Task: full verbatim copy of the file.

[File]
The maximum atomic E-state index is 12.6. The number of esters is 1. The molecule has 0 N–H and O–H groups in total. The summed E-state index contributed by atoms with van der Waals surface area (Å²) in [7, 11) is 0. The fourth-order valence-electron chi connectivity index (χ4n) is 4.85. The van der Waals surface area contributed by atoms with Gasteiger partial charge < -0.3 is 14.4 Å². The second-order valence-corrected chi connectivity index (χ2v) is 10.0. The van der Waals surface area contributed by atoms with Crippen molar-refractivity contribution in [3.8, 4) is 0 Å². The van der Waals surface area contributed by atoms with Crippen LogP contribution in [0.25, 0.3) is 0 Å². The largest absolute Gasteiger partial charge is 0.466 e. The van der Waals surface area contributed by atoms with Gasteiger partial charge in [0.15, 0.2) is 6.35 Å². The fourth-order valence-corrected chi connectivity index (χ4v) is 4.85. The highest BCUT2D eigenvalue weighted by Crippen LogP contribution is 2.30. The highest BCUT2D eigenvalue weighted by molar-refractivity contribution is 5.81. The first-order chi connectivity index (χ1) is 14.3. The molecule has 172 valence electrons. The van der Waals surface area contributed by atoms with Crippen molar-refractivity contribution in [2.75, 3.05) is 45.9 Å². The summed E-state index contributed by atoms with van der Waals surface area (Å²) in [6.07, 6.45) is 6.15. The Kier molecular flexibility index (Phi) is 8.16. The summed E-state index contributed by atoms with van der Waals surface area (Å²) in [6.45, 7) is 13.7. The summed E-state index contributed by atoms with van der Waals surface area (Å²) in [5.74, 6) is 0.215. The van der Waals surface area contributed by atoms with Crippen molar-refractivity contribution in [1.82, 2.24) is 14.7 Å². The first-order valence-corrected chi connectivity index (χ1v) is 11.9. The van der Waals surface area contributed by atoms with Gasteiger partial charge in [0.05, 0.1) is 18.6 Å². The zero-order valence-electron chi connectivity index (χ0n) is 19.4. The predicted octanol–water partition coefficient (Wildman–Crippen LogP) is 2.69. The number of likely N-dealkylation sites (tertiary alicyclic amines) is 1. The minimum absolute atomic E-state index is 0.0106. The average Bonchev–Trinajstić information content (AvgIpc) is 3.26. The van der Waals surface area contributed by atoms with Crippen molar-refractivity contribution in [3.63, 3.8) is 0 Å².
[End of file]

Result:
The maximum atomic E-state index is 12.6. The number of esters is 1. The molecule has 0 N–H and O–H groups in total. The summed E-state index contributed by atoms with van der Waals surface area (Å²) in [7, 11) is 0. The fourth-order valence-electron chi connectivity index (χ4n) is 4.85. The van der Waals surface area contributed by atoms with Gasteiger partial charge < -0.3 is 14.4 Å². The second-order valence-corrected chi connectivity index (χ2v) is 10.0. The van der Waals surface area contributed by atoms with Crippen molar-refractivity contribution in [3.8, 4) is 0 Å². The van der Waals surface area contributed by atoms with Crippen LogP contribution in [0.25, 0.3) is 0 Å². The largest absolute Gasteiger partial charge is 0.466 e. The van der Waals surface area contributed by atoms with Gasteiger partial charge in [0.15, 0.2) is 6.35 Å². The fourth-order valence-corrected chi connectivity index (χ4v) is 4.85. The highest BCUT2D eigenvalue weighted by Crippen LogP contribution is 2.30. The highest BCUT2D eigenvalue weighted by molar-refractivity contribution is 5.81. The first-order chi connectivity index (χ1) is 14.3. The molecule has 172 valence electrons. The van der Waals surface area contributed by atoms with Crippen molar-refractivity contribution in [2.75, 3.05) is 45.9 Å². The summed E-state index contributed by atoms with van der Waals surface area (Å²) in [6.07, 6.45) is 6.15. The Kier molecular flexibility index (Phi) is 8.16. The summed E-state index contributed by atoms with van der Waals surface area (Å²) in [6.45, 7) is 13.7. The summed E-state index contributed by atoms with van der Waals surface area (Å²) in [5.74, 6) is 0.215. The van der Waals surface area contributed by atoms with Crippen molar-refractivity contribution in [1.82, 2.24) is 14.7 Å². The first-order valence-corrected chi connectivity index (χ1v) is 11.9. The van der Waals surface area contributed by atoms with Gasteiger partial charge in [0.05, 0.1) is 18.6 Å². The zero-order valence-electron chi connectivity index (χ0n) is 19.4. The predicted octanol–water partition coefficient (Wildman–Crippen LogP) is 2.69. The number of likely N-dealkylation sites (tertiary alicyclic amines) is 1. The minimum absolute atomic E-state index is 0.0106. The average Bonchev–Trinajstić information content (AvgIpc) is 3.26. The van der Waals surface area contributed by atoms with Crippen molar-refractivity contribution in [3.63, 3.8) is 0 Å².